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A true gift

Here’s a great Christmas story from the news:

A New York City police officer got a Christmas gift of $3,000 from homeless people who wanted to thank him for standing up for them.

Officer Eduardo Delacruz was suspended for 30 days without pay last month after he refused a sergeant’s order to arrest a homeless man found sleeping in a parking garage.

In gratitude, organizations for the homeless put together the fund for the 37-year-old officer, his wife and their five children. Homeless people also contributed change scrounged from passers-by, money earned from recycling cans and bottles, even a portion of their welfare checks.

“We just wanted to thank him by contributing however we could,” said Joe Bostic, one of 30 former and current homeless men and women who announced the gift. “And a lot of us gave quarters, nickels and dimes.”

According to police, Delacruz told his superiors in the police department’s Homeless Outreach Unit that he would not arrest a homeless man for trespassing on Nov. 22 because the man had nowhere else to go.

The man was arrested by another officer and pleaded guilty to trespassing.

In a statement Tuesday, the Police Department stood by the suspension and said Delacruz had been punished for failing to comply with a lawful order.

Homelessness has surged to record levels in New York in recent months, and advocates have filed a lawsuit claiming the city is trying to sweep the homeless off the streets by having police arrest them.

Arrests of the homeless are up, but police deny there is any concerted effort to push them off the streets.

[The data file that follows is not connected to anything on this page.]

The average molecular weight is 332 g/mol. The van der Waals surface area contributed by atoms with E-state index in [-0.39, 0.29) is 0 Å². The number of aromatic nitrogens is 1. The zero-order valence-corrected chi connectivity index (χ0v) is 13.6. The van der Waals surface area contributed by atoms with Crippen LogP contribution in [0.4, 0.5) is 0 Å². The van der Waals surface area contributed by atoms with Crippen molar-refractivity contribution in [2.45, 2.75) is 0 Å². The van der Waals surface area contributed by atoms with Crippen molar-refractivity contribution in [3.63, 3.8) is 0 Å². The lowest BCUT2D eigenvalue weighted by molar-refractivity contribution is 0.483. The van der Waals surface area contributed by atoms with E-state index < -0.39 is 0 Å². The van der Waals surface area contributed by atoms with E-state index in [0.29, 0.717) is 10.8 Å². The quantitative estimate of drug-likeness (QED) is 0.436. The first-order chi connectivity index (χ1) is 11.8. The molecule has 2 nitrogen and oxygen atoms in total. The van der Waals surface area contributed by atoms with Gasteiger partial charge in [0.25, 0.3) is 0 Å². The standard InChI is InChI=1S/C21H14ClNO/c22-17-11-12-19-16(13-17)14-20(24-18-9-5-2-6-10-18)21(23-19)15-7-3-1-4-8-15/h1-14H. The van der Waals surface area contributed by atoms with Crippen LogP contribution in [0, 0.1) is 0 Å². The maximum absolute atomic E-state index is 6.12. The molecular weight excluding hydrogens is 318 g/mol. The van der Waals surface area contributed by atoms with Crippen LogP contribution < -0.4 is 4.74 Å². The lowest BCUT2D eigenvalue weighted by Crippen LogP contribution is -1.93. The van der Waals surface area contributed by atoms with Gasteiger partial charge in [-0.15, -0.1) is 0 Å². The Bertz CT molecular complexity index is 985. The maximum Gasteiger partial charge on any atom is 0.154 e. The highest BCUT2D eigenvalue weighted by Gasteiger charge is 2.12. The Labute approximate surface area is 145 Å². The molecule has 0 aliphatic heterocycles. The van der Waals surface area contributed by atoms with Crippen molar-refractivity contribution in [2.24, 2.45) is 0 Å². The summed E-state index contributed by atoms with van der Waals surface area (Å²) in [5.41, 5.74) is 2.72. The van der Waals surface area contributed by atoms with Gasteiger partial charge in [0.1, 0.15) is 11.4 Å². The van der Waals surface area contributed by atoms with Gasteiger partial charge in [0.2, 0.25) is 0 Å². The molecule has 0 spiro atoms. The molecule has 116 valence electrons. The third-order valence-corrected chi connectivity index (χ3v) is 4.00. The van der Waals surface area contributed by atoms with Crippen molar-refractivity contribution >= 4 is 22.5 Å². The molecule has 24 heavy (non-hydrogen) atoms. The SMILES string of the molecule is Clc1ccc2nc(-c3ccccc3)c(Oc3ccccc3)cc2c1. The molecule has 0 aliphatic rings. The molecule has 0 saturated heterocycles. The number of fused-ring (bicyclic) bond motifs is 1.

The check was made out to Delacruz’s wife to avoid creating a personal conflict for the officer. The suspension cost him about $3,600 in net pay, said his lawyer, Norman Siegel.

Siegel said the officer was back at work Tuesday but was “very moved” by what the homeless did. The officer and his family “specifically asked me to say, ‘God bless everyone, especially the homeless,'” Siegel said.

Merry Christmas, everyone.

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  1. I’m not sure how the legal system in NYC works. Doesn’t arrest provide the homeless person shelter and meals for the time they are in jail awaiting a hearing? Are there separate facilities for this in jail for minor crimes v. serious charges (i.e., harmless v. dangerous holdees)?

    I don’t mean this to be a stupid or heartless question; but given what winter up north is like, I’d assume that jail is better than the streets.

  2. Randy Paul says:

    Homeless shelters here in New York have had a reputation for danger. As far as going to Riker’s Island, the Tombs or the streets, I think I’d take my chances on the streets or if I could rustle up $1.50 the subway.

  3. Jack Cluth says:

    Merry Christmas to you and yours. I only hope that Santa was as good to you as he was to me!! Cheers….

  4. Still, I think it is incorrect to say the man “had nowhere else to go.” He could have gone to jail for the night or to a homeless shelter, and while neither of those are desirable, sleeping in a cold parking garage isn’t comparatively safe. While I suppose it’s a nice gesture that the homeless rallied around the officer, he still acted improperly and in defiance of the law.